Brimming with energy and charisma, Harold L. "Doc" Humes was a co-founder of The Paris Review, free-speech militant, nonstop talker, fierce intellectual, writer of two acclaimed novels, hashish smoker, jailhouse tutor and hip fixture in the culture scenes of Paris, London and Greenwich Village. He contrived a marvelous plan of making paper houses for Third World nations, produced and directed an underground film that mirrored the life of Don Quixote (titled Don Peyote), was monitored by the CIA and hung out with some of the great literary giants of the 1950s and '60s. By 1966 he had spent time in a mental institution and by the '70s had turned into a mad visionary genius.
"He was brilliant," said author Norman Mailer, describing H.L. Humes in Doc, a new documentary that opens this year's Margaret Mead Film Festival on Nov. 8. "He was the only person I ever met who was more vain, more arrogant than I was at that time."
Directed by his daughter, Immy Humes, and featuring interviews with Timothy Leary, George Plimpton, Norman Mailer, Paul Auster, Paul Mathiessen and others, Doc channels whole decades of American cultural history through its subject, revealing a personal yet unsentimental portrait of the man against the backdrop of his times. "I grew up with this huge mythology about him," said Immy Humes, whose parents divorced when she was young and whose famous father died in 1992. "As a little kid and all through my life there was this sort of legend about Doc. Often we didn't have the man but we had this legend. So that added to the embroidery -- his own absence added to it."
In attempting to understand this mythology, Humes felt compelled to tell his story -- not only as a way of understanding her own family dynamic, but also as a way to show his portrait to the world. Through an imaginative use of drawings, writing snippets, stills, home movies, interviews, archival footage of New York, Paris, and London and a vibrant jazz soundtrack, the filmmaker mixes elements as textured as the subject himself.
"Often I find that a good subject for a film is a person who you can't quite put your finger on," Humes said. "He was always someone I found impossible to explain to anyone who asked me anything about my father. To me, that's a good sign that there's something there. I wanted to make this film to explain him to the world."
Mead Film Festival co-director Elaine Charnov recognized its importance immediately. "It really places her father in the context of American social and political history in addition to having all of that unique family perspective," she told The Reeler. "She brought such texture to her family story so that it's not just a myopic view. Only she could have made that film, and that's what we look for in the Mead: the really unique projects."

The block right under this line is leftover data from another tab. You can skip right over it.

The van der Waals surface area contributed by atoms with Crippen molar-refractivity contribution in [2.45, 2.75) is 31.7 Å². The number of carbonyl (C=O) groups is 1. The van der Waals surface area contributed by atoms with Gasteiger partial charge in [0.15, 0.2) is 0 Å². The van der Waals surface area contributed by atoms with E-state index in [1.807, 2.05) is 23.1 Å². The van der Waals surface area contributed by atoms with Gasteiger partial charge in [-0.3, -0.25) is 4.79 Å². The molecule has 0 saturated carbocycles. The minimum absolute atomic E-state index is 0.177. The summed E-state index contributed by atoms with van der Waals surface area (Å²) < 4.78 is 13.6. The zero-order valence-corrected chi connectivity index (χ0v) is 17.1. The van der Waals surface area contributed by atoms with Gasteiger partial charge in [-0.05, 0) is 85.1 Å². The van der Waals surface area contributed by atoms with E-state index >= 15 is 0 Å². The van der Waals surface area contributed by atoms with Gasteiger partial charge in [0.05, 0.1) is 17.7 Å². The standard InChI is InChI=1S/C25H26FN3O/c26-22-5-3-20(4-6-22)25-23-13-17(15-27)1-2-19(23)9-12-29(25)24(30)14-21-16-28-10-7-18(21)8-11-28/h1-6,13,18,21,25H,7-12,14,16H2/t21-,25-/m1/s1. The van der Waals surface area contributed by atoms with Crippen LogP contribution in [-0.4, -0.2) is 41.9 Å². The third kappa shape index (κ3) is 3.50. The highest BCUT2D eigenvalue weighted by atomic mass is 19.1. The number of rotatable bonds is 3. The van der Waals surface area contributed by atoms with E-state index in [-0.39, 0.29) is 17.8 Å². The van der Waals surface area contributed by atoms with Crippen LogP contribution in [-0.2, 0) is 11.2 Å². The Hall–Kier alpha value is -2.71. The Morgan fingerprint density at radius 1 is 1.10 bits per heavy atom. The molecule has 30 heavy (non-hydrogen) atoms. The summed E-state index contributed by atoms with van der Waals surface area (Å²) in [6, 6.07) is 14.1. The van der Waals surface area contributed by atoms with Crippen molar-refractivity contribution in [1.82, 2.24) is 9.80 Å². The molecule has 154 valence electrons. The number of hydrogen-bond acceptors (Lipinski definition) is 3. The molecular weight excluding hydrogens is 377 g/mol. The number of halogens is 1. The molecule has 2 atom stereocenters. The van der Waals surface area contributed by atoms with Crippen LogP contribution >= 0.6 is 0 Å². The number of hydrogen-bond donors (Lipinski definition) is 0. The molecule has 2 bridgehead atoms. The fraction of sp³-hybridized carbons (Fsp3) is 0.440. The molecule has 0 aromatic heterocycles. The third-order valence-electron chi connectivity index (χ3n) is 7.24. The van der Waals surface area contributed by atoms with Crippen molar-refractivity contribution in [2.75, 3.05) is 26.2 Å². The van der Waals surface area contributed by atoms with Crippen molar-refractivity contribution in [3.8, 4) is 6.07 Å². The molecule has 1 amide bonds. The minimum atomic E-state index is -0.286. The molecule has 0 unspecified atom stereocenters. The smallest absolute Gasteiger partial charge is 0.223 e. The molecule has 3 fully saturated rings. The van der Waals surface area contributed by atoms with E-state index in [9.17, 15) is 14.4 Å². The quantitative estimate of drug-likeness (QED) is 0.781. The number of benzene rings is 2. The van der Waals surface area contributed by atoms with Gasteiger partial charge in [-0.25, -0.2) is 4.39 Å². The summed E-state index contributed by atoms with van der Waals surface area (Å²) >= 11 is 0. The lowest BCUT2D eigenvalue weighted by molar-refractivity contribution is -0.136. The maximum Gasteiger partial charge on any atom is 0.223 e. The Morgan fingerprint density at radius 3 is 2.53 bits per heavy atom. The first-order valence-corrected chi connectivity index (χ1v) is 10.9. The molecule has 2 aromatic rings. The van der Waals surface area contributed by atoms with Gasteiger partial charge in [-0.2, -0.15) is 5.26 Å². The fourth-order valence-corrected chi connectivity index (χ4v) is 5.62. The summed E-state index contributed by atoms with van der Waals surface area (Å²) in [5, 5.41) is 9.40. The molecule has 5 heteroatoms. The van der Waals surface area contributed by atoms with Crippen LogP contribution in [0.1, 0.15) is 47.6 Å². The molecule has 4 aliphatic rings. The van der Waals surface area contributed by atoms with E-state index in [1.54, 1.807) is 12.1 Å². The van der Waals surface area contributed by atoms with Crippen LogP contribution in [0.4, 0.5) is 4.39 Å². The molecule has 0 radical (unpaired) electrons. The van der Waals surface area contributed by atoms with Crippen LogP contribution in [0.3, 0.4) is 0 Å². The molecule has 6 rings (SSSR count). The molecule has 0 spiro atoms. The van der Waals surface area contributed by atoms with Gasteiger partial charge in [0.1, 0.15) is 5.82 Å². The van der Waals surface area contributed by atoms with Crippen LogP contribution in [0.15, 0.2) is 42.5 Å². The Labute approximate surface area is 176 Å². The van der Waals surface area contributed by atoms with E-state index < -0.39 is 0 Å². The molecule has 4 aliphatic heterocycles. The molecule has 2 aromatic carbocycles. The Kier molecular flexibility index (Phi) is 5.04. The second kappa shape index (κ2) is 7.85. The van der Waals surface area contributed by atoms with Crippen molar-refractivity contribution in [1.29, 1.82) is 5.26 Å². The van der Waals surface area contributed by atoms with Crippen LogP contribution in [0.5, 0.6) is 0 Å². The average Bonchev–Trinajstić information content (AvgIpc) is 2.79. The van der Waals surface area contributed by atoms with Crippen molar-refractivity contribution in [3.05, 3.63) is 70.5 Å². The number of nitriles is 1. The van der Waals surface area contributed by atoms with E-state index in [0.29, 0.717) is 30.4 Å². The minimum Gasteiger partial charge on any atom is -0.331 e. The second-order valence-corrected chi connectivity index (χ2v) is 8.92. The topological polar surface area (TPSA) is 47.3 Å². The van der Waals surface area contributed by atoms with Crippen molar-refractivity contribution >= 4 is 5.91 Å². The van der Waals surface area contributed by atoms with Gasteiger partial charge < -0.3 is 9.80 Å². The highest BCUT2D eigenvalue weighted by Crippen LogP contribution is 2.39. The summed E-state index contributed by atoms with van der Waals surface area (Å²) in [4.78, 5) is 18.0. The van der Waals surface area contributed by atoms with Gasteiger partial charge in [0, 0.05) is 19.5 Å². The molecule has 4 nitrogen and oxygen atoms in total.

A larger-than-life character who knew everyone on the intellectual literary scene at the time, Doc Humes also had a dark side to his personality that his daughter doesn't shy away from. He was often difficult to be around; in his later years, was in and out of mental institutions. Often his children wouldn't see him for long periods of time while he was away saving the world, starting other families or pursuing his creative life.
"Even as a little girl people would say, 'Oh, your father -- what a genius, what a wonderful man,' " Humes said. "And other people would be groaning, 'Oh, what a pain in the ass. How can you deal with such a father?' So in that way I started getting reflections back from the world. People just talked about him as some sort of mythological creature."
Yet by the time Humes got the idea to do the film, her father was already in a hospice. She did one interview with him and then put the footage away, not looking at it for a long time, feeling too inhibited about what she had started to do. Finally she proceeded in what she calls a crab-like way, filming a little at a time, seeking the archival footage, gathering interviews with her father's many friends, famous and non-famous alike. When she received some seed money from a family friend to travel to Paris and interview George Plimpton (another co-founder of The Paris Review), the project began to take off. Humes went to London and Italy during the same trip, retracing Doc's steps and interviewing members of his second family.
Although one might assume the reason Humes took so long to complete the film is because she is so close to the subject, she denies this. "It would have been hard for anyone because he is a difficult subject, because he's so hard to pin down," Humes said. "Also he did so many different things and his character is sort of complex."
David Amram, a composer who was a friend of Doc Humes' and who will join the filmmaker in a discussion after the screening, agreed. "He didn't fit into any political category, but he was very concerned about justice for people at a time when it didn't really seem to be a priority," he said. "Like Kerouac, a lot of these people are now being appreciated for the first time, and there's a much larger sense of the work."
To the filmmaker's credit, she achieves a piece that is not only a portrait of her father but also gives viewers a glimpse into a figure that belongs to the culture at large. "My hope was that by telling this particular story -- his own drama, which I find interesting and moving and complicated -- it also is telling a larger history."
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